Probable Cause and Reasonable suspicion?

Charles Brown CharlesB at
Tue Oct 3 12:47:56 PDT 2000

>>> h.curtiss.leung at 10/03/00 11:01AM >>>
Justin, Charles, et al.:

For the non-lawyers here, just what is the difference between probable cause and reasonable suspicion? --


CB: The Fourth Amendment to the U.S. Constitution prohibits the government from making warrantless searches or seizures without probable cause. Probable cause means having some evidentiary cause to believe the person searched or seized has committed a crime or is going to commit a crime.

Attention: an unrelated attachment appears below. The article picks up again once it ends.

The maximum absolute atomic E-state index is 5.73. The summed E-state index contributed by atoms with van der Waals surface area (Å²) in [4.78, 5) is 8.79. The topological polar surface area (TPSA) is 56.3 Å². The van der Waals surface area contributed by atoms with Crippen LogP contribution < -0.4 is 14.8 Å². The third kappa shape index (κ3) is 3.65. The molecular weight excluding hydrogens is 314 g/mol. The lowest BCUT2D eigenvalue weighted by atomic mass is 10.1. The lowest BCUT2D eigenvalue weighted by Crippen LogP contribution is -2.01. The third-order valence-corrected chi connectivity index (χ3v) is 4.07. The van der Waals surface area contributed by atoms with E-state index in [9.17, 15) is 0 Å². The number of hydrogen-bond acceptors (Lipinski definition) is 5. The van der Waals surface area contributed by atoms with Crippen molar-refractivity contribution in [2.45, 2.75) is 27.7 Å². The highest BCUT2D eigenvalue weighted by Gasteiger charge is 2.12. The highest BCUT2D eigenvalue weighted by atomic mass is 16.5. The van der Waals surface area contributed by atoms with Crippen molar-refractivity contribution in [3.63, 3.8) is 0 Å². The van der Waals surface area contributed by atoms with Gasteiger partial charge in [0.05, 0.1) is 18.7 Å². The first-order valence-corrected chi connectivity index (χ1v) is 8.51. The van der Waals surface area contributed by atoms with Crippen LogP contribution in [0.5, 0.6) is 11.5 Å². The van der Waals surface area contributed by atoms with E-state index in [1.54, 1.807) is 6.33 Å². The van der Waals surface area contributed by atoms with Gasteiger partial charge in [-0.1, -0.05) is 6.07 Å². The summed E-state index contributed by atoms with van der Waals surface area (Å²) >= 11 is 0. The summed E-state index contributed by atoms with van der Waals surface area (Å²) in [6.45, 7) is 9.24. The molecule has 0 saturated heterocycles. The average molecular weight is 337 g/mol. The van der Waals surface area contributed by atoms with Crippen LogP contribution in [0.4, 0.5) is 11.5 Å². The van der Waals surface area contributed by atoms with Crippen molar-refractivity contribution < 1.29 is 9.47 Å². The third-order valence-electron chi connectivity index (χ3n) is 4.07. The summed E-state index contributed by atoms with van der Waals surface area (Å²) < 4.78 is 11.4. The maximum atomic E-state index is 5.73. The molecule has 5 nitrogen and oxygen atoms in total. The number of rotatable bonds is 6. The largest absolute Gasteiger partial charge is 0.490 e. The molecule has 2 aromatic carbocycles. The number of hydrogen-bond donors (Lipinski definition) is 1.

In the 60's in the case of Terry that Justin mentioned, the Supreme Court held that an officer who had stopped and frisked someone for a gun did not violate the Constitutional requirement , even though the officer only had a reasonable suspicion that the person had a gun and not full probable cause.

They are word formulas, giving something of an illusion of objectivity, as the basis of standards of conduct.

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